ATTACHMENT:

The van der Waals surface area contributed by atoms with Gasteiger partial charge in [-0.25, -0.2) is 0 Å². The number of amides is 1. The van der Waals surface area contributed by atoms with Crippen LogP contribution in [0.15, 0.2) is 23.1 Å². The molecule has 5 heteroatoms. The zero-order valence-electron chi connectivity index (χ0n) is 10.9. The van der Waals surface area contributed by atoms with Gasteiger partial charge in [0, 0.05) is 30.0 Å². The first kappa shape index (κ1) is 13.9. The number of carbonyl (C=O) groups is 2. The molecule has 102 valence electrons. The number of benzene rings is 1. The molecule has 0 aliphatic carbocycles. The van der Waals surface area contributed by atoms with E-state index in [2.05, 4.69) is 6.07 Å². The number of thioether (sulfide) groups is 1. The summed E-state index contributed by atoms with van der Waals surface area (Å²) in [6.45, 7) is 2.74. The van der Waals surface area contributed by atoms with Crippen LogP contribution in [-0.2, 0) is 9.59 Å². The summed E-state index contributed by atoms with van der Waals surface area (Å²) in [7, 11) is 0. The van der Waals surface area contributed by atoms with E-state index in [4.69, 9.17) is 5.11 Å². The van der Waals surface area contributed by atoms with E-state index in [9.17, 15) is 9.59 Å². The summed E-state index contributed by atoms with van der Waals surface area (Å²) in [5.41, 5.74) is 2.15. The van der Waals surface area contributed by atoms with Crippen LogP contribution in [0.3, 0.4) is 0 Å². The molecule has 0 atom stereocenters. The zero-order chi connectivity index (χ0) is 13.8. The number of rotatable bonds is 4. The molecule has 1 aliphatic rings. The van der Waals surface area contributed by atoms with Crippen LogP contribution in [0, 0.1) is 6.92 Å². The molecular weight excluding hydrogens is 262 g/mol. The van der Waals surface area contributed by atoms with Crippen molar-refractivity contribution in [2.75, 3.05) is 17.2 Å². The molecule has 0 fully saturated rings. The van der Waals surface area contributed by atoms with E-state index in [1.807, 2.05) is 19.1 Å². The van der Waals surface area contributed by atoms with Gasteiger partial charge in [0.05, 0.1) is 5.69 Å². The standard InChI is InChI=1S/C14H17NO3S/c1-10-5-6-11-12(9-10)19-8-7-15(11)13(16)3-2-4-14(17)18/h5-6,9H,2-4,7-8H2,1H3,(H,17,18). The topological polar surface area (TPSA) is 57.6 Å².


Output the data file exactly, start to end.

The van der Waals surface area contributed by atoms with Gasteiger partial charge in [-0.25, -0.2) is 0 Å². The number of amides is 1. The van der Waals surface area contributed by atoms with Crippen LogP contribution in [0.15, 0.2) is 23.1 Å². The molecule has 5 heteroatoms. The zero-order valence-electron chi connectivity index (χ0n) is 10.9. The van der Waals surface area contributed by atoms with Gasteiger partial charge in [0, 0.05) is 30.0 Å². The first kappa shape index (κ1) is 13.9. The number of carbonyl (C=O) groups is 2. The molecule has 102 valence electrons. The number of benzene rings is 1. The molecule has 0 aliphatic carbocycles. The van der Waals surface area contributed by atoms with E-state index in [2.05, 4.69) is 6.07 Å². The number of thioether (sulfide) groups is 1. The summed E-state index contributed by atoms with van der Waals surface area (Å²) in [6.45, 7) is 2.74. The van der Waals surface area contributed by atoms with Crippen LogP contribution in [-0.2, 0) is 9.59 Å². The summed E-state index contributed by atoms with van der Waals surface area (Å²) in [7, 11) is 0. The van der Waals surface area contributed by atoms with E-state index in [4.69, 9.17) is 5.11 Å². The van der Waals surface area contributed by atoms with E-state index in [9.17, 15) is 9.59 Å². The summed E-state index contributed by atoms with van der Waals surface area (Å²) in [5.41, 5.74) is 2.15. The van der Waals surface area contributed by atoms with Crippen LogP contribution in [0.3, 0.4) is 0 Å². The molecule has 0 atom stereocenters. The zero-order chi connectivity index (χ0) is 13.8. The number of rotatable bonds is 4. The molecule has 1 aliphatic rings. The van der Waals surface area contributed by atoms with Crippen LogP contribution in [0, 0.1) is 6.92 Å². The molecular weight excluding hydrogens is 262 g/mol. The van der Waals surface area contributed by atoms with Crippen molar-refractivity contribution in [2.75, 3.05) is 17.2 Å². The molecule has 0 fully saturated rings. The van der Waals surface area contributed by atoms with E-state index in [1.807, 2.05) is 19.1 Å². The van der Waals surface area contributed by atoms with Gasteiger partial charge in [0.05, 0.1) is 5.69 Å². The standard InChI is InChI=1S/C14H17NO3S/c1-10-5-6-11-12(9-10)19-8-7-15(11)13(16)3-2-4-14(17)18/h5-6,9H,2-4,7-8H2,1H3,(H,17,18). The topological polar surface area (TPSA) is 57.6 Å².